Artificial Intelligence and Machine Learning

Test-Driven Ethics for Machine Learning

Encouraging organizations to adopt a test-driven ethical development approach.

checkmarks on blocks, illustration

Machine learning (ML) applications and the organizations that develop them should be accountable. Proposed regulations require impact assessment and there are calls to strengthen enforcement of regulations for ethical business practice regulations.a Responsible organizations should implement a “test-driven ethics” development approach rooted in pragmatist discourse ethics and lessons from test-driven development.

This approach extends the popular “principles” approach to ethics seen in industry, government, and the academy.2 Adopting ethical principles will not guarantee ethical actions or outcomes. Principles make values clear, but they are difficult to apply, vary in levels of abstraction, and require judgment when choosing among operationalizations.9 For example, the principle of fairness is good, but assessing fairness requires operationalization. Common operationalizations (for example, “equalized odds” and “demographic parity”) can contradict each other.b In sum, ethical principles espouse values, but are poor at guiding ML application development.

Principles describe “final” goals15—the effect of ML applications on the world. But ML’s effects in social systems cannot be entirely anticipated.19 Simon15 advocated for a pragmatic, procedural approach generating intermediate goals to set initial conditions for development in complex situations. For ethical ML, this involves operationalizing desirable principles, then continually testing to see if the outcomes align with these principles. Treat each development iteration as a hypothesis about ethical implications of the application, and then subject this hypothesis to strict tests, while being open to unforeseen outcomes. Treating each iteration as a working hypothesis is key in pragmatist or “fallibilist” approach. Fallible humans cannot foresee the future; they must conduct complex development activities with humility, monitoring and adapting using tentative goals. This makes it possible to adapt toward better outcomes because every iteration is a tested hypothesis.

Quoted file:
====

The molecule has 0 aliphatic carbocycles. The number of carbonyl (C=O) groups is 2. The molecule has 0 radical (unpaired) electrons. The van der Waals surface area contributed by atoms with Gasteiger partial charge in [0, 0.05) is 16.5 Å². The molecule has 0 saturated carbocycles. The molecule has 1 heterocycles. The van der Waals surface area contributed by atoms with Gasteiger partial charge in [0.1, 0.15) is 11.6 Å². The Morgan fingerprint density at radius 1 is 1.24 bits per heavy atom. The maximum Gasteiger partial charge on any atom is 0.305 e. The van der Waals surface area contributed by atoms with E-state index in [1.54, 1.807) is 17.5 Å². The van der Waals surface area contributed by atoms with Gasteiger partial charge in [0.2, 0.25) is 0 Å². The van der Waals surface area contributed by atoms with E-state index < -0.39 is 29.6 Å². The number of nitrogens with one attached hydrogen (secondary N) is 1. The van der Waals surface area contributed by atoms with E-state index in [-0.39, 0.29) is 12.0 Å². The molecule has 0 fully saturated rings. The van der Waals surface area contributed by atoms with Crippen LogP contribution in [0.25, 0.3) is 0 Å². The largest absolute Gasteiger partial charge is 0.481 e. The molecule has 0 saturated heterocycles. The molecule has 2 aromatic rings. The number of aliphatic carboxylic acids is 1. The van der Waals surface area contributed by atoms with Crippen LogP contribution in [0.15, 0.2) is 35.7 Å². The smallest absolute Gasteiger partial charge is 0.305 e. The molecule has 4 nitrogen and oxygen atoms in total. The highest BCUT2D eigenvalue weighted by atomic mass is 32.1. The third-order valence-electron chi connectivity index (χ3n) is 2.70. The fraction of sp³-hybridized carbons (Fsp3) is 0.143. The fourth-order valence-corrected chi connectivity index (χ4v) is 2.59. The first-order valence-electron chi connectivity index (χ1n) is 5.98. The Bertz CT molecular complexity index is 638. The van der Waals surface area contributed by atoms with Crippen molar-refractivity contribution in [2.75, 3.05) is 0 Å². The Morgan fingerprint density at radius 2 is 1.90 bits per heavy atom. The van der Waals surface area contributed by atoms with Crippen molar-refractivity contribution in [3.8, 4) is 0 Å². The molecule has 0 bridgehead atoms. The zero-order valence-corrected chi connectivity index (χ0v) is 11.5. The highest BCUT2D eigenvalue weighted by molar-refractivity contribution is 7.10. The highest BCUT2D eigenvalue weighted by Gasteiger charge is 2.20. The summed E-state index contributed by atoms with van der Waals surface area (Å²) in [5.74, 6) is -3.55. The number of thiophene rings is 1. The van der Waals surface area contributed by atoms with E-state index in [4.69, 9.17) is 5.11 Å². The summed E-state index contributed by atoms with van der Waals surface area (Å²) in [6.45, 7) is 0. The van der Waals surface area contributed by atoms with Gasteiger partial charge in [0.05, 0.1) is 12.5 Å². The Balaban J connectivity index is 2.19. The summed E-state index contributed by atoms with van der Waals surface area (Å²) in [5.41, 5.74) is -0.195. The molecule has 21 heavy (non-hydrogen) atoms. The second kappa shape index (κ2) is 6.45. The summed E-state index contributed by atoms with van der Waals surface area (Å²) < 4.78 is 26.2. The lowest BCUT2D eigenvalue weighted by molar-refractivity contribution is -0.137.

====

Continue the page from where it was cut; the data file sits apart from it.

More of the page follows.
In discourse ethics, this testing process involves communication and discourse among stakeholders.8 Developers, managers, employees, shareholders, customers, users, and others are stakeholders with different perspectives on ethics. Situations change, and unforeseen ethical issues arise. Discourse ethics anticipates this, involving continuous communication among stakeholders without assuming a correct answer. Different voices come together to continually assess and weigh alternative actions. There is no ideal solution to complex ethical problems, but through communication things move toward better outcomes. Communication should encourage constructive, deliberative discourse. Applying discourse ethics in developing ML applications extends the paradigm of test-driven development toward ethical directions, but it takes significant resources and commitment to implement test-driven ethics. We sketch out a procedure for test-driven ethics that manages these costs.

Test-Driven Development and an Ethical Test Procedure

Organizations need procedures that anticipate ethical issues and guide development and systems for resilience of an ML application in use. A test-driven development process for ethics is an intentional and continual audit that reflects on the process, scans for change, and updates judgements. This means treating application implementation as the start of a continual process of developing tests for different scenarios and reconciling inconsistencies as new requirements, industry best practices, and new goals are identified.